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Archive for December, 2009

Me and Orson Welles

I managed to catch this film in Sacramento while I was visiting. It’s really fantastic. It walks a fine line between depicting Orson Welles as an asshole and a genius. That’s not easy. I also thought Zac Efron was adorable. I can see why all the tweens love him.

The best performance hands down is Christian McKay’s fantastic non-impression of Welles. It’s as accurate as an impression but it’s so full of life and sincerity. There’s no hint of caricature here. James Tupper’s Joseph Cotton wasn’t bad either.

Probably my only disappointment came during the closing credits when I found out it was based on a novel. It seemed so real, I was hoping it was an autobiographical piece.

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Not a fan of his personality, but I always find Hitchens a great read:

In my boyhood, there were signs on English buses that declared, in bold letters, “No Spitting.” At a tender age, I was able to work out that most people don’t need to be told this, while those who do feel a desire to expectorate on public transport will require more discouragement than a mere sign. But I’d be wasting my time pointing this out to our majestic and sleepless protectors, who now boldly propose to prevent airline passengers from getting out of their seats for the last hour of any flight. Abdulmutallab made his bid in the last hour of his flight, after all. Yes, that ought to do it. It’s also incredibly, nay, almost diabolically clever of our guardians to let it be known what the precise time limit will be. Oh, and by the way, any passenger courageous or resourceful enough to stand up and fight back will also have broken the brave new law.

Why do we fail to detect or defeat the guilty, and why do we do so well at collective punishment of the innocent? The answer to the first question is: Because we can’t—or won’t. The answer to the second question is: Because we can.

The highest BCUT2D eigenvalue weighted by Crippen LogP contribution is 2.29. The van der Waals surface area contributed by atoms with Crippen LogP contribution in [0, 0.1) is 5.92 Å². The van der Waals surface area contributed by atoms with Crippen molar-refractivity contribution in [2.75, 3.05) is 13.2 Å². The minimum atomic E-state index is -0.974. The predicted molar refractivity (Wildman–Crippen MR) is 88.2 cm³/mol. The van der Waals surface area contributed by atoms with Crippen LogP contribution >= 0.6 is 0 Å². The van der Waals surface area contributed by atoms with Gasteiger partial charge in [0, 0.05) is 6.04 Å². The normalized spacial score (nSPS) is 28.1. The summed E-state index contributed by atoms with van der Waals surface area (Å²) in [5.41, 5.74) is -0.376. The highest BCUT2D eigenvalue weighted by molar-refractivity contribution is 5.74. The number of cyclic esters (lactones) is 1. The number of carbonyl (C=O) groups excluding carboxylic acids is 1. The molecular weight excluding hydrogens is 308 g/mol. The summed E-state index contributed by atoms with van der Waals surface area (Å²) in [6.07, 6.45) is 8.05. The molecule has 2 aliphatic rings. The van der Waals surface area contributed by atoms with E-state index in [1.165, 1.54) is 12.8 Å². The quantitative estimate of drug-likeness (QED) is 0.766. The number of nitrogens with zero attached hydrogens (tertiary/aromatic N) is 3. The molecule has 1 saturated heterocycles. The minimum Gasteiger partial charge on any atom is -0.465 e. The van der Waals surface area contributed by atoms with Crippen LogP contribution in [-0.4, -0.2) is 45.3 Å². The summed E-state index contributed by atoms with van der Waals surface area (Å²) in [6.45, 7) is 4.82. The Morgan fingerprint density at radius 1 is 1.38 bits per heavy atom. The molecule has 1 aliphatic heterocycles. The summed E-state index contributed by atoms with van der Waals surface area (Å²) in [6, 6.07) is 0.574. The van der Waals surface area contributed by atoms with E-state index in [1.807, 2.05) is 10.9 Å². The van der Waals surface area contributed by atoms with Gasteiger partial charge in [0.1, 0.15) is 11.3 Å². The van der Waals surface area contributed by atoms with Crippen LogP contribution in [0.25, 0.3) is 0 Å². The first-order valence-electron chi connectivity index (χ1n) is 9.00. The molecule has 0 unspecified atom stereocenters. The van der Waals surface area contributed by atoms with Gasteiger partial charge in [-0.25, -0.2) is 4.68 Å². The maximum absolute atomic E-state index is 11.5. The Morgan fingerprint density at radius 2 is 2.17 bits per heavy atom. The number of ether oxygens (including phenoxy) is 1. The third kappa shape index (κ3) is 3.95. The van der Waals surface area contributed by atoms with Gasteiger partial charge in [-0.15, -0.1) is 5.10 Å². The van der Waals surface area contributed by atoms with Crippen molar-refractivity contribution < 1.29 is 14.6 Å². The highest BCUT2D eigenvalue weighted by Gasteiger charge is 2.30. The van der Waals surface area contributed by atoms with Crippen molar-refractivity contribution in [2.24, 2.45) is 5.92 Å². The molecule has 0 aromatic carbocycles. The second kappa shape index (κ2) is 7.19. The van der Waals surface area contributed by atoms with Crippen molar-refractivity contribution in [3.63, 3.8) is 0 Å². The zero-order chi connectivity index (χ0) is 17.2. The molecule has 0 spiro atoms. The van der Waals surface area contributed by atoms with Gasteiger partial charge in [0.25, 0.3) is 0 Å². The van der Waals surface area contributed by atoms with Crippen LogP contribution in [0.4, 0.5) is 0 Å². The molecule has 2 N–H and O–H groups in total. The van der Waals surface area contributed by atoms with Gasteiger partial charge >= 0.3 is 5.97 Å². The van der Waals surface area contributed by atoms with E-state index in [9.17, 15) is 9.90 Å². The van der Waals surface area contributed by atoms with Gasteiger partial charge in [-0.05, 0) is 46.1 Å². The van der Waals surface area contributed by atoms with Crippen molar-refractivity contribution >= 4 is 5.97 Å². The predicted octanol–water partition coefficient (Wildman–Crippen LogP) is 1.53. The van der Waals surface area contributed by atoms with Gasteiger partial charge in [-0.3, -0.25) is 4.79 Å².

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On Christmas Vacation

I’ll be in California for the next few days visiting my mom who has dial-up. Needless to say I probably won’t be blogging. See you back on December 28th!

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Heard on the radio

Wow. Last night listened to crotchety old man Harold Bloom on npr about the decline of the humanities. Translation: people study books and poetry that he doesn’t like. However, if like me you like literary criticism and you have the stomach for listening to him (he is quite amusing actually) then here is the link.

On to this morning where on npr they featured a story about moving the Guantanamo Bay prisoners to an Illinois prison. How do they begin this interesting feature? By interviewing a woman whose son fought in the Iraq war. After she tells us about the sacrifices her family has made, she says that bringing terrorists to America is like a direct slap in the face to soldiers like her son.

Excuse me? Did someone at npr think that interviewing an intellectually challenged woman about completely unrelated topics would have anything to add to the discussion? In what real world is harboring prisoners a direct slap in the face to soldiers. How is it that this would a slap in the face merely because it’s in America? I just don’t get npr anymore. None of it makes any sense.